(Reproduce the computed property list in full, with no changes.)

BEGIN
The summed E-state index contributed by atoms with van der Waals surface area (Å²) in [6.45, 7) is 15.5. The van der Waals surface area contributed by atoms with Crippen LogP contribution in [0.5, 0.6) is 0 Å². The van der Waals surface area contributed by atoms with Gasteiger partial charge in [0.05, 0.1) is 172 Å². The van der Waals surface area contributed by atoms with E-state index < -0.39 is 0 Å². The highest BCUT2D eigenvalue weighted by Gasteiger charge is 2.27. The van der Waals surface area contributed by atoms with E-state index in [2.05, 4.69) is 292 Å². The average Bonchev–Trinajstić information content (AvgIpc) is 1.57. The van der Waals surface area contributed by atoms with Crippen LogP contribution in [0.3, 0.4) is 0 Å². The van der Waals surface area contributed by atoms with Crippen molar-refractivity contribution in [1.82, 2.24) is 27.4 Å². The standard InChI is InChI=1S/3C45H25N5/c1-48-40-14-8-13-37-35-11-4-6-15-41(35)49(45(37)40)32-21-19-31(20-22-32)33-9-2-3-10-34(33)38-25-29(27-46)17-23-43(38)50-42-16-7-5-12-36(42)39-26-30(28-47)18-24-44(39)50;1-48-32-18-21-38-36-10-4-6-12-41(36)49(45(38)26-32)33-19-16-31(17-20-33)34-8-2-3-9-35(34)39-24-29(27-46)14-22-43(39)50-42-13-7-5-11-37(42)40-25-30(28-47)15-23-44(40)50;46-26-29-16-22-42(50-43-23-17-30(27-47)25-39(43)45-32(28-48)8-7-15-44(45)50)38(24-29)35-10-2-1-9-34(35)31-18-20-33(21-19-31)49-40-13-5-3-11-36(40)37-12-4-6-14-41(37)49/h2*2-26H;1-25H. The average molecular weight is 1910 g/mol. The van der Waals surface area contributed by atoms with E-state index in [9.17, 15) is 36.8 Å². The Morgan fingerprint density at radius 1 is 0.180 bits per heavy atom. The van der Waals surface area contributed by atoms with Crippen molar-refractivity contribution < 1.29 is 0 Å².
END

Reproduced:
The summed E-state index contributed by atoms with van der Waals surface area (Å²) in [6.45, 7) is 15.5. The van der Waals surface area contributed by atoms with Crippen LogP contribution in [0.5, 0.6) is 0 Å². The van der Waals surface area contributed by atoms with Gasteiger partial charge in [0.05, 0.1) is 172 Å². The van der Waals surface area contributed by atoms with E-state index < -0.39 is 0 Å². The highest BCUT2D eigenvalue weighted by Gasteiger charge is 2.27. The van der Waals surface area contributed by atoms with E-state index in [2.05, 4.69) is 292 Å². The average Bonchev–Trinajstić information content (AvgIpc) is 1.57. The van der Waals surface area contributed by atoms with Crippen LogP contribution in [0.3, 0.4) is 0 Å². The van der Waals surface area contributed by atoms with Crippen molar-refractivity contribution in [1.82, 2.24) is 27.4 Å². The standard InChI is InChI=1S/3C45H25N5/c1-48-40-14-8-13-37-35-11-4-6-15-41(35)49(45(37)40)32-21-19-31(20-22-32)33-9-2-3-10-34(33)38-25-29(27-46)17-23-43(38)50-42-16-7-5-12-36(42)39-26-30(28-47)18-24-44(39)50;1-48-32-18-21-38-36-10-4-6-12-41(36)49(45(38)26-32)33-19-16-31(17-20-33)34-8-2-3-9-35(34)39-24-29(27-46)14-22-43(39)50-42-13-7-5-11-37(42)40-25-30(28-47)15-23-44(40)50;46-26-29-16-22-42(50-43-23-17-30(27-47)25-39(43)45-32(28-48)8-7-15-44(45)50)38(24-29)35-10-2-1-9-34(35)31-18-20-33(21-19-31)49-40-13-5-3-11-36(40)37-12-4-6-14-41(37)49/h2*2-26H;1-25H. The average molecular weight is 1910 g/mol. The van der Waals surface area contributed by atoms with E-state index in [9.17, 15) is 36.8 Å². The Morgan fingerprint density at radius 1 is 0.180 bits per heavy atom. The van der Waals surface area contributed by atoms with Crippen molar-refractivity contribution < 1.29 is 0 Å².